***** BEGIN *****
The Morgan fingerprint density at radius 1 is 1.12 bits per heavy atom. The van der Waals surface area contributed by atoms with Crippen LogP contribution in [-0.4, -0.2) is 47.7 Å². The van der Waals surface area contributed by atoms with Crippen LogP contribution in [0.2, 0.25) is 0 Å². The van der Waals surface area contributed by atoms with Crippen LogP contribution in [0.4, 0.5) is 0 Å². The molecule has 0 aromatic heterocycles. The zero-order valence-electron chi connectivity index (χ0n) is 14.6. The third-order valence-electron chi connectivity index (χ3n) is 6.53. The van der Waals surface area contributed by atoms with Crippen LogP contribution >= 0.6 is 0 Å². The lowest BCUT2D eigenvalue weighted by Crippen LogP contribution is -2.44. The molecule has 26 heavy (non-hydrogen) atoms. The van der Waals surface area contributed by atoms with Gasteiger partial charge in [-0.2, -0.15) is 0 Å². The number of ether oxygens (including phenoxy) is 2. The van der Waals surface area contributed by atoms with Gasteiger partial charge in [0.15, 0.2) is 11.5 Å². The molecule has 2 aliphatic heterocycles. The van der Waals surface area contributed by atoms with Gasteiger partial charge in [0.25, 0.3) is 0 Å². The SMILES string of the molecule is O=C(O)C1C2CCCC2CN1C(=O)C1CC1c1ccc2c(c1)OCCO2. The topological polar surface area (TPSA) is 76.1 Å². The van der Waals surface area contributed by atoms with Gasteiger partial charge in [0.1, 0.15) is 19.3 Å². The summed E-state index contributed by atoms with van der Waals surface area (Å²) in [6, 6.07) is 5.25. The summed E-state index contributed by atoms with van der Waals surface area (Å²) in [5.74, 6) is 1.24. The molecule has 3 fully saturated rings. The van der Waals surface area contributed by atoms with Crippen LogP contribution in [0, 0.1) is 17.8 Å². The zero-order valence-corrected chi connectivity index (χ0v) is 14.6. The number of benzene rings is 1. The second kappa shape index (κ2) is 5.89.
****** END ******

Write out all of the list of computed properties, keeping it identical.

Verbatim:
The Morgan fingerprint density at radius 1 is 1.12 bits per heavy atom. The van der Waals surface area contributed by atoms with Crippen LogP contribution in [-0.4, -0.2) is 47.7 Å². The van der Waals surface area contributed by atoms with Crippen LogP contribution in [0.2, 0.25) is 0 Å². The van der Waals surface area contributed by atoms with Crippen LogP contribution in [0.4, 0.5) is 0 Å². The molecule has 0 aromatic heterocycles. The zero-order valence-electron chi connectivity index (χ0n) is 14.6. The third-order valence-electron chi connectivity index (χ3n) is 6.53. The van der Waals surface area contributed by atoms with Crippen LogP contribution >= 0.6 is 0 Å². The lowest BCUT2D eigenvalue weighted by Crippen LogP contribution is -2.44. The molecule has 26 heavy (non-hydrogen) atoms. The van der Waals surface area contributed by atoms with Gasteiger partial charge in [-0.2, -0.15) is 0 Å². The number of ether oxygens (including phenoxy) is 2. The van der Waals surface area contributed by atoms with Gasteiger partial charge in [0.15, 0.2) is 11.5 Å². The molecule has 2 aliphatic heterocycles. The van der Waals surface area contributed by atoms with Gasteiger partial charge in [0.25, 0.3) is 0 Å². The SMILES string of the molecule is O=C(O)C1C2CCCC2CN1C(=O)C1CC1c1ccc2c(c1)OCCO2. The topological polar surface area (TPSA) is 76.1 Å². The van der Waals surface area contributed by atoms with Gasteiger partial charge in [0.1, 0.15) is 19.3 Å². The summed E-state index contributed by atoms with van der Waals surface area (Å²) in [6, 6.07) is 5.25. The summed E-state index contributed by atoms with van der Waals surface area (Å²) in [5.74, 6) is 1.24. The molecule has 3 fully saturated rings. The van der Waals surface area contributed by atoms with Crippen LogP contribution in [0, 0.1) is 17.8 Å². The zero-order valence-corrected chi connectivity index (χ0v) is 14.6. The number of benzene rings is 1. The second kappa shape index (κ2) is 5.89.